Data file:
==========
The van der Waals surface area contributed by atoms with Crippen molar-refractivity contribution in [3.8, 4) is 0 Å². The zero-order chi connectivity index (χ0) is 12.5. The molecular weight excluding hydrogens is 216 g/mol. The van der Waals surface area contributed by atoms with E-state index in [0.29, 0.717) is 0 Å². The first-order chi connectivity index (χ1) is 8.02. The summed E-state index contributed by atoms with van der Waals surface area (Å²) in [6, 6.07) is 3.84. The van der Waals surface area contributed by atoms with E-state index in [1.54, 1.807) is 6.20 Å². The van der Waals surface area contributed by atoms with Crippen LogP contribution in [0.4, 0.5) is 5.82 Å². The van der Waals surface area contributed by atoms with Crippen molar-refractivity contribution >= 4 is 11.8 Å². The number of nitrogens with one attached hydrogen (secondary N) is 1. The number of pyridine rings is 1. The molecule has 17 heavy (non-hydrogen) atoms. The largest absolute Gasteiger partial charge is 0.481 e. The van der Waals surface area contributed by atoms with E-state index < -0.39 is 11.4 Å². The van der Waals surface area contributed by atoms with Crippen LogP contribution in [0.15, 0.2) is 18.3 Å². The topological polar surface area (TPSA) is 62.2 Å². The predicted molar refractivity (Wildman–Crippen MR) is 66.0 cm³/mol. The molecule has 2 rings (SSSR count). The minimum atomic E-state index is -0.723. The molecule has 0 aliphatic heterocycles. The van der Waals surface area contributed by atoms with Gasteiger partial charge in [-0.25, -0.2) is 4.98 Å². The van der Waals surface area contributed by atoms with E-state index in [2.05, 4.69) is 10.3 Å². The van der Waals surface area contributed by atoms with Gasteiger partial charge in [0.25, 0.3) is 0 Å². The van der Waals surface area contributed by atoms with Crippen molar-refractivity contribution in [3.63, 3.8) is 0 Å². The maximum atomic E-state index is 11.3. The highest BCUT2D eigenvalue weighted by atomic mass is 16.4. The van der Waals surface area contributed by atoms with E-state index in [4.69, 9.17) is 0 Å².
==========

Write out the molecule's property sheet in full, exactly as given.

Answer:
The van der Waals surface area contributed by atoms with Crippen molar-refractivity contribution in [3.8, 4) is 0 Å². The zero-order chi connectivity index (χ0) is 12.5. The molecular weight excluding hydrogens is 216 g/mol. The van der Waals surface area contributed by atoms with E-state index in [0.29, 0.717) is 0 Å². The first-order chi connectivity index (χ1) is 8.02. The summed E-state index contributed by atoms with van der Waals surface area (Å²) in [6, 6.07) is 3.84. The van der Waals surface area contributed by atoms with E-state index in [1.54, 1.807) is 6.20 Å². The van der Waals surface area contributed by atoms with Crippen LogP contribution in [0.4, 0.5) is 5.82 Å². The van der Waals surface area contributed by atoms with Crippen molar-refractivity contribution >= 4 is 11.8 Å². The number of nitrogens with one attached hydrogen (secondary N) is 1. The number of pyridine rings is 1. The molecule has 17 heavy (non-hydrogen) atoms. The largest absolute Gasteiger partial charge is 0.481 e. The van der Waals surface area contributed by atoms with E-state index < -0.39 is 11.4 Å². The van der Waals surface area contributed by atoms with Crippen LogP contribution in [0.15, 0.2) is 18.3 Å². The topological polar surface area (TPSA) is 62.2 Å². The predicted molar refractivity (Wildman–Crippen MR) is 66.0 cm³/mol. The molecule has 2 rings (SSSR count). The minimum atomic E-state index is -0.723. The molecule has 0 aliphatic heterocycles. The van der Waals surface area contributed by atoms with Gasteiger partial charge in [-0.25, -0.2) is 4.98 Å². The van der Waals surface area contributed by atoms with E-state index in [2.05, 4.69) is 10.3 Å². The van der Waals surface area contributed by atoms with Gasteiger partial charge in [0.25, 0.3) is 0 Å². The van der Waals surface area contributed by atoms with Crippen molar-refractivity contribution in [3.63, 3.8) is 0 Å². The maximum atomic E-state index is 11.3. The highest BCUT2D eigenvalue weighted by atomic mass is 16.4. The van der Waals surface area contributed by atoms with E-state index in [4.69, 9.17) is 0 Å².